Paul Franks sitting at a desk in an office .Wearing casual clothes and a lanyard.

A pilot scheme to support businesses in North Northamptonshire with better investigation of shoplifting and other retail crime will now become business as usual – thanks to impressive results in the first year and continued funding from Northamptonshire Police, Fire and Crime Commissioner Stephen Mold.

The scheme is a partnership between the Northamptonshire Business Crime Partnership and the Northamptonshire Police, Fire and Crime Commissioner that aimed to improve the response to retail crime.

Under the 12-month pilot scheme, the Commissioner funded a specialist retail crime investigator to collaborate closely with retailers in the towns and villages in the north of the county. The investigator – retired Northamptonshire Police detective Paul Franks –  helped businesses to gather improved evidence, such as statements and CCTV footage, that was sent onto Northamptonshire Police to investigate.

The aim of the scheme was to focus on prolific and violent retail crime offenders and to work closely with the Northamptonshire Police Initial Investigation Team to increase the number of crimes that are resolved.

As a result, the scheme has significantly boosted the number of retail crimes that are detected and at the end of the 12-month trial, the number of positive outcomes for shoplifting in the north of the county had risen from 47 to 174.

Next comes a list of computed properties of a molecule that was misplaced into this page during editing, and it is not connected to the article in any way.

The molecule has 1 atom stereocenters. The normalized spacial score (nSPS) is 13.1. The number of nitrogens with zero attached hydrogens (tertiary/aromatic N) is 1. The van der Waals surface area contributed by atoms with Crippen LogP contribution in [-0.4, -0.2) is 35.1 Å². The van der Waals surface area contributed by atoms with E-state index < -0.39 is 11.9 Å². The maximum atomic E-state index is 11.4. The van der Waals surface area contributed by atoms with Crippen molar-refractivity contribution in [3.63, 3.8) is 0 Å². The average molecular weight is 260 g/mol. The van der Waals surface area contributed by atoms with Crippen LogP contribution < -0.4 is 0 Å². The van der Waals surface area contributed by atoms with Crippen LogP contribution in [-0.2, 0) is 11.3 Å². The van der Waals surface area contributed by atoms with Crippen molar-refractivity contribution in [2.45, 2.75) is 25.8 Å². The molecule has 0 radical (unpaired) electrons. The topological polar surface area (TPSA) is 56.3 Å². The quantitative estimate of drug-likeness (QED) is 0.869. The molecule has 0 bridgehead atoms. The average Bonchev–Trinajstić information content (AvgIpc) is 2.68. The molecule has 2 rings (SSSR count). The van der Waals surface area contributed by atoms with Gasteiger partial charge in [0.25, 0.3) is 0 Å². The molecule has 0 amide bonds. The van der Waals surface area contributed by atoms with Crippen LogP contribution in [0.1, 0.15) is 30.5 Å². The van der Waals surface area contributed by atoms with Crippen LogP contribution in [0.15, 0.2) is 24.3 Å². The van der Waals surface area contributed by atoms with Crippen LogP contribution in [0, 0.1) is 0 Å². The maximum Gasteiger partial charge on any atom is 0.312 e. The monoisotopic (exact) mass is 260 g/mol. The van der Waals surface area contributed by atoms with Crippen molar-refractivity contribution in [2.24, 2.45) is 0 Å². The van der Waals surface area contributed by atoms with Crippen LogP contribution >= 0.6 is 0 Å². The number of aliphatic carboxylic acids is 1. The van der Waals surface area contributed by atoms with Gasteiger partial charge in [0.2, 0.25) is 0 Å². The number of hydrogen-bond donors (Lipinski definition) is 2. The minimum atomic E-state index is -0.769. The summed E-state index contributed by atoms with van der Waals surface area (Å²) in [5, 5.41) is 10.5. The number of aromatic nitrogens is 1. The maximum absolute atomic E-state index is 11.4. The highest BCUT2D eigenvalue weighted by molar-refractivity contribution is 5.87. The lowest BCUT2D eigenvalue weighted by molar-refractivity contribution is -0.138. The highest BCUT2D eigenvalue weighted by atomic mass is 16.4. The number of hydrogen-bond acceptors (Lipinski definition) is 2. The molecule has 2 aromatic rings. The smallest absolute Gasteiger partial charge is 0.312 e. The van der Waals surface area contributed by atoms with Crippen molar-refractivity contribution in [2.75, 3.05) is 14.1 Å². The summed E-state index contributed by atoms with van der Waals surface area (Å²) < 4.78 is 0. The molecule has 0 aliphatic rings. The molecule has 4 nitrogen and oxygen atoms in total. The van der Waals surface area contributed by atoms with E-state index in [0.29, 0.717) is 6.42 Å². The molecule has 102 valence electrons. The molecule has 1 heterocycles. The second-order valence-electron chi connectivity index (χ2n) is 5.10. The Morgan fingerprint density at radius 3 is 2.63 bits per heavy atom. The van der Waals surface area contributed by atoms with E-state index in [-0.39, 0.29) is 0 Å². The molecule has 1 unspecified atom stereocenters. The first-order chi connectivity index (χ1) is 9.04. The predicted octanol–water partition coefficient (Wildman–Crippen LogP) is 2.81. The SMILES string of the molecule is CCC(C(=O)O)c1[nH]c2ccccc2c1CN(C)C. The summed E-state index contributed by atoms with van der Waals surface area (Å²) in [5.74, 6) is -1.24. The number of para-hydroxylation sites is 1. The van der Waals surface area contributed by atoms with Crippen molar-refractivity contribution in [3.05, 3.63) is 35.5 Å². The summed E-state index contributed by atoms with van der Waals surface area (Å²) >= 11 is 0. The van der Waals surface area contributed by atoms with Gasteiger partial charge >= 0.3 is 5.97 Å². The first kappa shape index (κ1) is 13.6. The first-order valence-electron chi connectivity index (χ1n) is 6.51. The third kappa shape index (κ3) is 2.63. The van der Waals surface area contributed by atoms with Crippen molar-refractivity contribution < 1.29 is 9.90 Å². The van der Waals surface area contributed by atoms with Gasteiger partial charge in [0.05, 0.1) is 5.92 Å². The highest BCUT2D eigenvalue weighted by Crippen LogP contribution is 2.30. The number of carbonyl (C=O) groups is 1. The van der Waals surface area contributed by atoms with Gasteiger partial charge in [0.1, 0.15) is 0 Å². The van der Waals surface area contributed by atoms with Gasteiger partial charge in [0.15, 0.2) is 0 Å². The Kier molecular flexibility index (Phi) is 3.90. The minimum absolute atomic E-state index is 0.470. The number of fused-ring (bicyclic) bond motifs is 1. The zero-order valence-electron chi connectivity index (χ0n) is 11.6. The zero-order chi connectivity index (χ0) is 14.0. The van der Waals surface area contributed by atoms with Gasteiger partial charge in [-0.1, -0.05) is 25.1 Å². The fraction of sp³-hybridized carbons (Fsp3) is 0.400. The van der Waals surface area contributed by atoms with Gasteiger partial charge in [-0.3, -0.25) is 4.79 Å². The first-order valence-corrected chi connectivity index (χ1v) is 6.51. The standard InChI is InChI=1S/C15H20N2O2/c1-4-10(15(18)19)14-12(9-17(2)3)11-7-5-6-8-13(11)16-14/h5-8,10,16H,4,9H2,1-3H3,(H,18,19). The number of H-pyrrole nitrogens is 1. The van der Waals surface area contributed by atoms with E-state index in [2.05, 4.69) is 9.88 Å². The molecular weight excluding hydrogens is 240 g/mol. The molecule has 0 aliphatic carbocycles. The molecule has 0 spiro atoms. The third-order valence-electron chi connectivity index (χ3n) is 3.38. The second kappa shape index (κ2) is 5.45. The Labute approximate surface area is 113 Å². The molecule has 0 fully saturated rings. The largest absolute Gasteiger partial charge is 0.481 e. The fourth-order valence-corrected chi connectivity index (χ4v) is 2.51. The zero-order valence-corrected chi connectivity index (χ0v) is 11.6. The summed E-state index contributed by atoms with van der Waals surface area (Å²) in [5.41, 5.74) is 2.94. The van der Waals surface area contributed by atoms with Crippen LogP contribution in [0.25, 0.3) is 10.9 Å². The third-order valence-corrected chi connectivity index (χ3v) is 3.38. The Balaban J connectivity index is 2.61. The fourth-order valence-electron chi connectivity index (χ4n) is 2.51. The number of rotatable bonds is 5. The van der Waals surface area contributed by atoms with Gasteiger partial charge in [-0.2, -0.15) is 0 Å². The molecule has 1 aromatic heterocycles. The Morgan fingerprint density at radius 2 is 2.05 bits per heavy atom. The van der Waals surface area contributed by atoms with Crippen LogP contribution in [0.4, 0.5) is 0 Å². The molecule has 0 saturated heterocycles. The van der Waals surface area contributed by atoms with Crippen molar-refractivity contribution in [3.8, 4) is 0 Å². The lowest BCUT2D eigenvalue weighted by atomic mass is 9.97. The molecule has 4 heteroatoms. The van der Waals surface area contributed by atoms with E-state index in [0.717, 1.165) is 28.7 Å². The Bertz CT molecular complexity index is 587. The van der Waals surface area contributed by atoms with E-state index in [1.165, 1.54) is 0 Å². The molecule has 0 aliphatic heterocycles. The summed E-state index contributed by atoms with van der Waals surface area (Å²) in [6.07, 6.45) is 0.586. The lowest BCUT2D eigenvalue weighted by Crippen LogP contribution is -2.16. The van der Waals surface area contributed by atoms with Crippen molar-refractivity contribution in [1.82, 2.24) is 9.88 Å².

In addition, the number of shoplifters charged with criminal offences in the north of the county had increased by 10 per cent.

Comparing North with West Northamptonshire, the positive outcomes for shoplifting offences in the same period increased, but by a much smaller number – from 54 in 2020/21 to 69 in 2021/22.

As a result of these improvements, the role has now become permanent and Police, Fire and Crime Commissioner Stephen Mold and Ali Farr, Crime Manger of the Northamptonshire Business Crime Partnership, are working on plans to roll out a similar scheme in Northampton, Daventry and the West of the county.

Ali Farr said:  “The feedback we have received from retailers is fantastic and that has been backed up by solid results. Retailers have told us that they value the support, knowledge, and professionalism that Paul Franks has provided, and that it has helped to reduce their loss as a business. The evidence is that more retailers in the north of the county are reporting crimes because they are now more confident in the police response  – that’s certainly what I am hearing, and I am pleased that this scheme has been such a success.”

Northamptonshire Police, Fire and Crime Commissioner Stephen Mold said: “This specialist role is a valuable link between police investigation teams and retailers, and I am pleased that we have been able to increase the confidence of businesses and their staff and have supported the police to resolve these crimes by helping to gather the best evidence. That has helped prevent crime by closing the revolving door where offenders are arrested but are released to continue offending because of lack of evidence.

“The project has brought clear benefits and been very well received in the north of the county, and I am now looking to see if can be extended right across Northamptonshire.”

Chief Inspector Response and Local Policing (North) Scott Little said: “People often perceive shoplifting to be a victimless crime however those who own or work in retail outlets deserve to be able to come to work without fear.

“It’s great to see this role made permanent as it has significantly increased the confidence of shop workers in not only feeling safer but also in reporting incidents to us.”